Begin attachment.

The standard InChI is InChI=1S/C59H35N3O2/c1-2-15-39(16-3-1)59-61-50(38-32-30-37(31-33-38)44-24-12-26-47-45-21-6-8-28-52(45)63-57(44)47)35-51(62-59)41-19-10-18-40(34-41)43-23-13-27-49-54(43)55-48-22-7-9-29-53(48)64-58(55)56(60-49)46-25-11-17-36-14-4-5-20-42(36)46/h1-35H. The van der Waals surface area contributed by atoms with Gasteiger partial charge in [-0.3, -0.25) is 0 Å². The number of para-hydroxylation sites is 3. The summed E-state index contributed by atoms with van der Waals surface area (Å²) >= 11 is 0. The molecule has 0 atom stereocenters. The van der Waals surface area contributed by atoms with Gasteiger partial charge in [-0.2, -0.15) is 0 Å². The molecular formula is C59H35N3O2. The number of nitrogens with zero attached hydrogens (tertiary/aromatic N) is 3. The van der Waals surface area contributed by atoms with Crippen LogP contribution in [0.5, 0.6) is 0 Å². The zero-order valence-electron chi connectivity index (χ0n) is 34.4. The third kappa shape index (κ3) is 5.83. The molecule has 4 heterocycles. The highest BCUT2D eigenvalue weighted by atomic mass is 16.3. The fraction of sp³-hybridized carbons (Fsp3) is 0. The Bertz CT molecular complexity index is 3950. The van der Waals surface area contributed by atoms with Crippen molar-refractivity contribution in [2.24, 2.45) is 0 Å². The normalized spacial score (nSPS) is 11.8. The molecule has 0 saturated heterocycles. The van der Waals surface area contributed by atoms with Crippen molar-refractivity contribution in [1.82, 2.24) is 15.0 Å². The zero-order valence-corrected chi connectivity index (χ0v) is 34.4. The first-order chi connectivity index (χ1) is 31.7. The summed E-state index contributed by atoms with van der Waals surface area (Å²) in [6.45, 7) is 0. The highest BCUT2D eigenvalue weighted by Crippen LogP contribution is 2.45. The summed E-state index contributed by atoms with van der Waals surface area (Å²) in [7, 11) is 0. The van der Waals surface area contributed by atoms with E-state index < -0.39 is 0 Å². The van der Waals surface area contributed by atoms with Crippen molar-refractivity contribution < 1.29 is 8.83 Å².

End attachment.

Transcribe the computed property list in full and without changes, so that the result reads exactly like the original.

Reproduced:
The standard InChI is InChI=1S/C59H35N3O2/c1-2-15-39(16-3-1)59-61-50(38-32-30-37(31-33-38)44-24-12-26-47-45-21-6-8-28-52(45)63-57(44)47)35-51(62-59)41-19-10-18-40(34-41)43-23-13-27-49-54(43)55-48-22-7-9-29-53(48)64-58(55)56(60-49)46-25-11-17-36-14-4-5-20-42(36)46/h1-35H. The van der Waals surface area contributed by atoms with Gasteiger partial charge in [-0.3, -0.25) is 0 Å². The number of para-hydroxylation sites is 3. The summed E-state index contributed by atoms with van der Waals surface area (Å²) >= 11 is 0. The molecule has 0 atom stereocenters. The van der Waals surface area contributed by atoms with Gasteiger partial charge in [-0.2, -0.15) is 0 Å². The molecular formula is C59H35N3O2. The number of nitrogens with zero attached hydrogens (tertiary/aromatic N) is 3. The van der Waals surface area contributed by atoms with Crippen LogP contribution in [0.5, 0.6) is 0 Å². The zero-order valence-electron chi connectivity index (χ0n) is 34.4. The third kappa shape index (κ3) is 5.83. The molecule has 4 heterocycles. The highest BCUT2D eigenvalue weighted by atomic mass is 16.3. The fraction of sp³-hybridized carbons (Fsp3) is 0. The Bertz CT molecular complexity index is 3950. The van der Waals surface area contributed by atoms with Crippen molar-refractivity contribution in [2.24, 2.45) is 0 Å². The normalized spacial score (nSPS) is 11.8. The molecule has 0 saturated heterocycles. The van der Waals surface area contributed by atoms with Crippen molar-refractivity contribution in [1.82, 2.24) is 15.0 Å². The zero-order valence-corrected chi connectivity index (χ0v) is 34.4. The first-order chi connectivity index (χ1) is 31.7. The summed E-state index contributed by atoms with van der Waals surface area (Å²) in [6.45, 7) is 0. The highest BCUT2D eigenvalue weighted by Crippen LogP contribution is 2.45. The summed E-state index contributed by atoms with van der Waals surface area (Å²) in [7, 11) is 0. The van der Waals surface area contributed by atoms with E-state index < -0.39 is 0 Å². The van der Waals surface area contributed by atoms with Crippen molar-refractivity contribution < 1.29 is 8.83 Å².